The Alternative Credit Council and Dechert have published their 2019 Financing the Economy report that surveys private debt managers and takes stock of the non-bank lending industry.
Managers are taking a rosy look on recoveries
The ACC asked managers what they anticipated recoveries to be in the next three years and most took the optimistic view. Some 42 percent of respondents said they anticipated recoveries being higher than the historical average. Thirty-five percent said those figures would be in line with historical averages and 23 percent said they would be lower.
Moody’s Investor Service took the opposite view. The average historical recovery for a first lien term loan was 77 percent, but the ratings agency anticipates a decline to 61 percent. Second lien term loans are slated to drop from 43 percent to just 14 percent.
Deal dynamics will drive recoveries, of course. While the broadly syndicated loan market is awash in covenant-lite deals, many mid-market loans have resisted the trend. However, it is worth noting that many mid-market lenders have noted they are ceding ground on some issues they would not have in years past. This prompts the question, is mid-market loan covenant quality deteriorating too?
The value of being an incumbent lender will only increase
When asked how managers anticipate their origination strategy developing, some 80 percent of respondents expect having a direct relationship with the borrower will produce a greater volume of dealflow.
This could mean an increase in firms turning to their portfolios to find deals. If indeed this comes to fruition, it would just be one more benefit of becoming one of the “haves” rather than “have nots” in a steadily consolidating private credit world.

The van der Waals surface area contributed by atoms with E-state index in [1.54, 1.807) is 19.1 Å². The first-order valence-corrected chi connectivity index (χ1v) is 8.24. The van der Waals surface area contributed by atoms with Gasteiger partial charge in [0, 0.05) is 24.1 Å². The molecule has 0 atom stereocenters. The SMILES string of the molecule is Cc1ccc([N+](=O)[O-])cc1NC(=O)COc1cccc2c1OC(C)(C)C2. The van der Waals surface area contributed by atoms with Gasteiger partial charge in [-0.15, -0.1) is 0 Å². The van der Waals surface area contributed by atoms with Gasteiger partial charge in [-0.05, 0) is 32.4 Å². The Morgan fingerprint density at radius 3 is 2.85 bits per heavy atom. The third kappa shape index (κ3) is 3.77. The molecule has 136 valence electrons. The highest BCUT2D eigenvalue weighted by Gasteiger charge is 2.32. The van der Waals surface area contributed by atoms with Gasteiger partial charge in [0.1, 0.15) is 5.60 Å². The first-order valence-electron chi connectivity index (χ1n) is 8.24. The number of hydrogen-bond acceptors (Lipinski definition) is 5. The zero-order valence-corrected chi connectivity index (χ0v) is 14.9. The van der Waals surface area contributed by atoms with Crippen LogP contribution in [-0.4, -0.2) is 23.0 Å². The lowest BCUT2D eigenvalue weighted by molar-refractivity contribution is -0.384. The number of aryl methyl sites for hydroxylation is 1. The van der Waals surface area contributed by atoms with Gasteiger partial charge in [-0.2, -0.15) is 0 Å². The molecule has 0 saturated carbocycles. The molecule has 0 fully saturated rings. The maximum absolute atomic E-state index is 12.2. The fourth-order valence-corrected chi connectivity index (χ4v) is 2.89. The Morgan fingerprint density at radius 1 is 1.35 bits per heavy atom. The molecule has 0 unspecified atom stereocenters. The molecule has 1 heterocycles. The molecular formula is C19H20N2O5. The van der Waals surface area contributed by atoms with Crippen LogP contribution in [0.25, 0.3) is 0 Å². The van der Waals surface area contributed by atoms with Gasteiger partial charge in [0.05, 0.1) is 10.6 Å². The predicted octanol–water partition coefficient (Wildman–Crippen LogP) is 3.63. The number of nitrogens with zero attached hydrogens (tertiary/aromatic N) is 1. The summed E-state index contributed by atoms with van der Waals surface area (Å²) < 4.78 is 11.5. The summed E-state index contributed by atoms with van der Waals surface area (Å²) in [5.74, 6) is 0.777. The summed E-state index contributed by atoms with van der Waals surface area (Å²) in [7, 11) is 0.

Direct relationships with borrowers far outstripped the other sourcing channels. The option where managers anticipate seeing the second largest increase in is “other industry relationships”. Slightly less than half anticipated it playing a larger role in the firm’s origination efforts.
Dealflow from private equity firms, an oft-cited channel, may be less important. Less than half anticipate this making up a greater portion of their originations. More than 20 percent expect this channel to produce similar results as it does today while less than 10 percent see it decreasing.
Close to 40% of global private debt AUM is sitting on the sidelines
Of the $767.5 billion of private credit assets under management across the world, $296.6 billion of it is dry powder. That means 38.6 percent of total private debt capital has yet to be put to work. That’s a staggering figure that arguably puts the asset class in a good position for next time there is a sustained period of volatility.
Dechert interview a number of key figures at large private credit firms, including Benoît Durteste, chief executive and chief investment officer at Intermediate Capital Group. He believes the asset class has yet to peak for a couple reasons: a still-happening reconfiguration of capital markets and the sustained growth in private equity.
“There are two reasons why I don’t think we’ve hit a high-water mark,” he said. “Firstly, there is still a structural shift away from the banks to direct lending. Private lenders are long-term take-and-hold investors with long-term funds and thus no asset-liability mismatch.
“Secondly, private debt is very much linked to what’s happening in private equity… Private equity is becoming increasingly prominent while public markets are dwindling. As private equity capacity increases, more and larger deals are being done in the private space.”
What does this mean for investors? For the short-term, managers may not need a much larger vintage of their next flagship fund. The long-term likelihood is that there will still be a continued flow into private credit.